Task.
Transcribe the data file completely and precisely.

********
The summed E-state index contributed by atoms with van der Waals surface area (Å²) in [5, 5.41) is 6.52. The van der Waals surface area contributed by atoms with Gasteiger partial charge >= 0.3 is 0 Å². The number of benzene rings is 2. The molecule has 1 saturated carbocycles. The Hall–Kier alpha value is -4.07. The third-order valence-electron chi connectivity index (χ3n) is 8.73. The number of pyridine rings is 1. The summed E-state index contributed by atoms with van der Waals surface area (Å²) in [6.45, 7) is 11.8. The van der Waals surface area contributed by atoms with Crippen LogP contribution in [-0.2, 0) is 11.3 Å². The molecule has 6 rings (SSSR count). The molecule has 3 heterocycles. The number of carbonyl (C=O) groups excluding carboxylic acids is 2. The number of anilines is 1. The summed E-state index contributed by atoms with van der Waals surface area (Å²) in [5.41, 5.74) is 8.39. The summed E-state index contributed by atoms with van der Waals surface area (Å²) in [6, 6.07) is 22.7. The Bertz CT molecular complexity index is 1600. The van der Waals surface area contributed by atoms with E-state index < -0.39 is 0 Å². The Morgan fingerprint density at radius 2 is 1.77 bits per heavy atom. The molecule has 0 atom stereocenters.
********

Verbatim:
The summed E-state index contributed by atoms with van der Waals surface area (Å²) in [5, 5.41) is 6.52. The van der Waals surface area contributed by atoms with Gasteiger partial charge >= 0.3 is 0 Å². The number of benzene rings is 2. The molecule has 1 saturated carbocycles. The Hall–Kier alpha value is -4.07. The third-order valence-electron chi connectivity index (χ3n) is 8.73. The number of pyridine rings is 1. The summed E-state index contributed by atoms with van der Waals surface area (Å²) in [6.45, 7) is 11.8. The van der Waals surface area contributed by atoms with Crippen LogP contribution in [-0.2, 0) is 11.3 Å². The molecule has 6 rings (SSSR count). The molecule has 3 heterocycles. The number of carbonyl (C=O) groups excluding carboxylic acids is 2. The number of anilines is 1. The summed E-state index contributed by atoms with van der Waals surface area (Å²) in [5.41, 5.74) is 8.39. The summed E-state index contributed by atoms with van der Waals surface area (Å²) in [6, 6.07) is 22.7. The Bertz CT molecular complexity index is 1600. The van der Waals surface area contributed by atoms with E-state index < -0.39 is 0 Å². The Morgan fingerprint density at radius 2 is 1.77 bits per heavy atom. The molecule has 0 atom stereocenters.